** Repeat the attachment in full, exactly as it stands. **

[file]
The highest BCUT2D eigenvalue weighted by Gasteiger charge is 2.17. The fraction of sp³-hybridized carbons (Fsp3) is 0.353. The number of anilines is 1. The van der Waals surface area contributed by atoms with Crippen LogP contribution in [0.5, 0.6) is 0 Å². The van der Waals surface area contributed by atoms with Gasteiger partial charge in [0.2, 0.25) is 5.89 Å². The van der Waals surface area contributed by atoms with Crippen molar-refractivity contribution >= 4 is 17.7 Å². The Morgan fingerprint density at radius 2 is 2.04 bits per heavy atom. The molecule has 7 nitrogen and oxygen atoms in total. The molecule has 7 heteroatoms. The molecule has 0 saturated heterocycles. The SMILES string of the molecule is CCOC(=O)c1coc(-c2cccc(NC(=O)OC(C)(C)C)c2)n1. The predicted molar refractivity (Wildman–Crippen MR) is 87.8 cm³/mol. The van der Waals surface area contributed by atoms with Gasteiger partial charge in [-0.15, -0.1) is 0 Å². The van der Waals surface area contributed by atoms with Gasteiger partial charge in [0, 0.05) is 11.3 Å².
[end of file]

The highest BCUT2D eigenvalue weighted by Gasteiger charge is 2.17. The fraction of sp³-hybridized carbons (Fsp3) is 0.353. The number of anilines is 1. The van der Waals surface area contributed by atoms with Crippen LogP contribution in [0.5, 0.6) is 0 Å². The van der Waals surface area contributed by atoms with Gasteiger partial charge in [0.2, 0.25) is 5.89 Å². The van der Waals surface area contributed by atoms with Crippen molar-refractivity contribution >= 4 is 17.7 Å². The Morgan fingerprint density at radius 2 is 2.04 bits per heavy atom. The molecule has 7 nitrogen and oxygen atoms in total. The molecule has 7 heteroatoms. The molecule has 0 saturated heterocycles. The SMILES string of the molecule is CCOC(=O)c1coc(-c2cccc(NC(=O)OC(C)(C)C)c2)n1. The predicted molar refractivity (Wildman–Crippen MR) is 87.8 cm³/mol. The van der Waals surface area contributed by atoms with Gasteiger partial charge in [-0.15, -0.1) is 0 Å². The van der Waals surface area contributed by atoms with Gasteiger partial charge in [0, 0.05) is 11.3 Å².